2. This was not the judgment of the ancient church for three or four hundred years. For whereas the epistles of Paul were always esteemed the principal treasure of the church, the great guide and rule of the Christian faith, this of James was scarce received as canonical by many, and doubted of by the most, as both Eusebius and Jerome do testify.

3. The design of the apostle James is not at all to ex

plain the meaning of Paul in his epistles, as is pretended, but only to vindicate the doctrine of the gospel from the abuse of such as used their liberty for a cloak of maliciousness, and turning the grace of God into lasciviousness, continued in sin, under a pretence that grace had abounded unto that end.

4. The apostle Paul doth himself, as we have declared, vindicate his own doctrine from such exceptions and abuses as men either made at it, or turned it unto. Nor have we any other doctrine in his epistles than what he preached all the world over, and whereby he laid the foundation of Christian religion, especially among the Gentiles.

These things being premised, I shall briefly evidence that there is not the least repugnancy or contradiction between what is declared by these two apostles, as unto our justification with the causes of it. And this I shall do, 1. By some general considerations of the nature and tendency of both their discourses. 2. By a particular explication of the context in that of St. James. And under the first head I shall manifest, 1. That they have not the same scope, design, or end, in their discourses; that they do not consider the same question, nor state the same case, nor determine on the same inquiry; and therefore not speaking 'ad idem' unto the same thing, do not contradict one another. 2. That as faith is a word of various signification in the Scripture, and doth, as we have proved before, denote that which is of divers kinds, they speak not of the same faith, or faith of the same kind; and therefore there can be no contradiction in what the one ascribes unto it, and the other derogates from it, seeing they speak not of the same faith. 3. That they do not speak of justification in the same sense, nor with respect unto the same ends. 4. That as unto works they both intend the same, namely, the works of obedience unto the moral law.

1. As to the scope and design of the apostle Paul, the question which he answereth, the case which he proposeth and determines upon, are manifest in all his writings, especially his Epistles unto the Romans and Galatians. The whole of his purpose is to declare, how a guilty, convinced sinner comes through faith in the blood of Christ to have all his sins pardoned, to be accepted with God, and obtain

a right unto the heavenly inheritance; that is, be acquitted and justified in the sight of God. And as the doctrine hereof belonged eminently unto the gospel, whose revelation and declaration unto the Gentiles was in a peculiar manner committed unto him, so, as we have newly observed, he had an especial reason to insist much upon it from the opposition that was made unto it by the Jews and judaizing Christians, who ascribed this privilege unto the law, and our own works of obedience in compliance therewithal. This is the case he states, this the question he determines in all his discourses about justification; and in the explication thereof declares the nature and causes of it, as also vindicates it from all exceptions. For whereas men of corrupt minds, and willing to indulge unto their lusts (as all men naturally desire nothing but what God hath made eternally inconsistent, namely, that they may live in sin here, and come to blessedness hereafter), might conclude that if it were so as he declared, that we are justified freely through the grace of God by the imputation of a righteousness that originally and inherently is not our own, then was there no more required of us, no relinquishment of sin, no attendance unto the duties of righteousness and holiness, he obviates such impious suggestions, and shews the inconsequence of them on the doctrine that he taught. But this he doth not do in any place by intimating or granting that our own works of obedience or righteousness are necessary unto, or have any causal influence into, our justification before God. Had there been a truth herein, were not a supposition thereof really inconsistent with the whole of his doctrine, and destructive of it, he would not have omitted the plea of it, nor ought so to have done, as we have shewed. And to suppose that there was need that any other should explain and vindicate his doctrine from the same exceptions which he takes notice of by such a plea, as he himself would not make use of, but rejects, is foolish and impious.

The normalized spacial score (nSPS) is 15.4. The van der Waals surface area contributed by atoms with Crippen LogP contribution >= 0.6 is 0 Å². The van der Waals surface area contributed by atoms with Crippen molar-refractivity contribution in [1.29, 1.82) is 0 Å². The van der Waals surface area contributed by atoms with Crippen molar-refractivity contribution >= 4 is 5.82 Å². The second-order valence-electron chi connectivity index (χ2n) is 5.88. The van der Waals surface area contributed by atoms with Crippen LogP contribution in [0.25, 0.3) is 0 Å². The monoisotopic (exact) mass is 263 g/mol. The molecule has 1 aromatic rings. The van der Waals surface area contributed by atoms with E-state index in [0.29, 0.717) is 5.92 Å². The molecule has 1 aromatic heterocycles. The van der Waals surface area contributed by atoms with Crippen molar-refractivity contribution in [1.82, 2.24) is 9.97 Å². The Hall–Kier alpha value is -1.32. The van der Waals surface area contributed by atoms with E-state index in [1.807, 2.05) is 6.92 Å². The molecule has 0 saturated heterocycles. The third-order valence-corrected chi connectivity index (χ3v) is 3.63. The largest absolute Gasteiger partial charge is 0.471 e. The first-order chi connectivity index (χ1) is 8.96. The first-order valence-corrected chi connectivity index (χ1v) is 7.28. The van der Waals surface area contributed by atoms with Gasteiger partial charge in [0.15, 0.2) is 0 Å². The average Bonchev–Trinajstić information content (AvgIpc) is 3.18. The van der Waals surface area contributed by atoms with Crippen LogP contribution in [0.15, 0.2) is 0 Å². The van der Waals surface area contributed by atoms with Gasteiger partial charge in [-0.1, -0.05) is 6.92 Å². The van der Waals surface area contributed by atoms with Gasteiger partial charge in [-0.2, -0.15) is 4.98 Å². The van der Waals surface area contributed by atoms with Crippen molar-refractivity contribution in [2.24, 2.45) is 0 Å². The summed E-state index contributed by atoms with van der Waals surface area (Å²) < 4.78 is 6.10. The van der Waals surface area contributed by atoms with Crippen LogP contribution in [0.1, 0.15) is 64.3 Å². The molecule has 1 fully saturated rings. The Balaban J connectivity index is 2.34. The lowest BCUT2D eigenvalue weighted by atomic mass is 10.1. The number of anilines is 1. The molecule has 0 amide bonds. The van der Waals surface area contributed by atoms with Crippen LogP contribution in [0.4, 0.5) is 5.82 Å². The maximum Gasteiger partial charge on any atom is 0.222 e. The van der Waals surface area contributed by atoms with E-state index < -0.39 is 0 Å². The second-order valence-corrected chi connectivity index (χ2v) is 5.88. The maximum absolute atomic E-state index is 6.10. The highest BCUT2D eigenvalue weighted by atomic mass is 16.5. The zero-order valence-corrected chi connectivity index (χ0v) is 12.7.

The apostle James, on the other hand, had no such scope or design, or any such occasion for what he wrote in this matter. He doth not inquire, or give intimation of any such inquiry, he doth not state the case how a guilty convinced sinner, whose mouth is stopped as unto any plea or excuse for himself, may come to be justified in the sight of